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Tuesday, June 15, 2010

"Useful" conferences?

Since I received many personal comments on the posts I wrote about conferences, I am back to the theme. I do not mean to say that there is an only way to make a conference "useful". Conferences can fulfil many purposes. One of them is to make your peers aware of your qualities. Another, is to bring together experts of a certain theme. In these cases, one has to be as technical as possible and the following discussion, if there is any, may also be quite fruitful and technical at the same time.
However, I am not primarily dealing with this kind of conference now.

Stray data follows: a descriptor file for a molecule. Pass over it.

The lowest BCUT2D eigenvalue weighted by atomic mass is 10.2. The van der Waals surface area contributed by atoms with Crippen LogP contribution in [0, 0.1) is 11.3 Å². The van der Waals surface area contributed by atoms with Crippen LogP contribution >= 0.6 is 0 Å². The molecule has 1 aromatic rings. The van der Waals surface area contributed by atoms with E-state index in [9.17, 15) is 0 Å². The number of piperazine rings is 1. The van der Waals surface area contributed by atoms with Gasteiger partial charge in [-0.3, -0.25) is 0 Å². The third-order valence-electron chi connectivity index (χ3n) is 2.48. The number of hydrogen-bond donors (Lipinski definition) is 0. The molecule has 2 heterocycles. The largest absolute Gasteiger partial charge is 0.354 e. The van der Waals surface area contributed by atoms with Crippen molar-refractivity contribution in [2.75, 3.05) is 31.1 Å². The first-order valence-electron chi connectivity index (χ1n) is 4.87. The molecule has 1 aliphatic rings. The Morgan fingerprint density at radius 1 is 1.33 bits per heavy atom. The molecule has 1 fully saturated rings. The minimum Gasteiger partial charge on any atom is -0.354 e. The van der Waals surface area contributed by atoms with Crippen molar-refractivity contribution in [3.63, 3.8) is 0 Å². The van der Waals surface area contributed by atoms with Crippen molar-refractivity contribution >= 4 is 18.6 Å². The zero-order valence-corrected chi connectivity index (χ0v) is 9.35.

1. First, because I have never been part of such a small and fruitful group of experts, and hence I tend to even doubt about its existence. I have rather learnt a lot from people coming from different fields of expertise. Apart from Western philosophers/historians of Western philosophy, who often opened my eyes to problems I had overseen, I benefited from contacts with historians of art, political development scholars, sociologists, theologians and so on. This may have to do with the fact that my alleged field of expertise, "Indology" is in fact hardly more than a label for "whatever has been thought/done/said in South Asia, no matter when".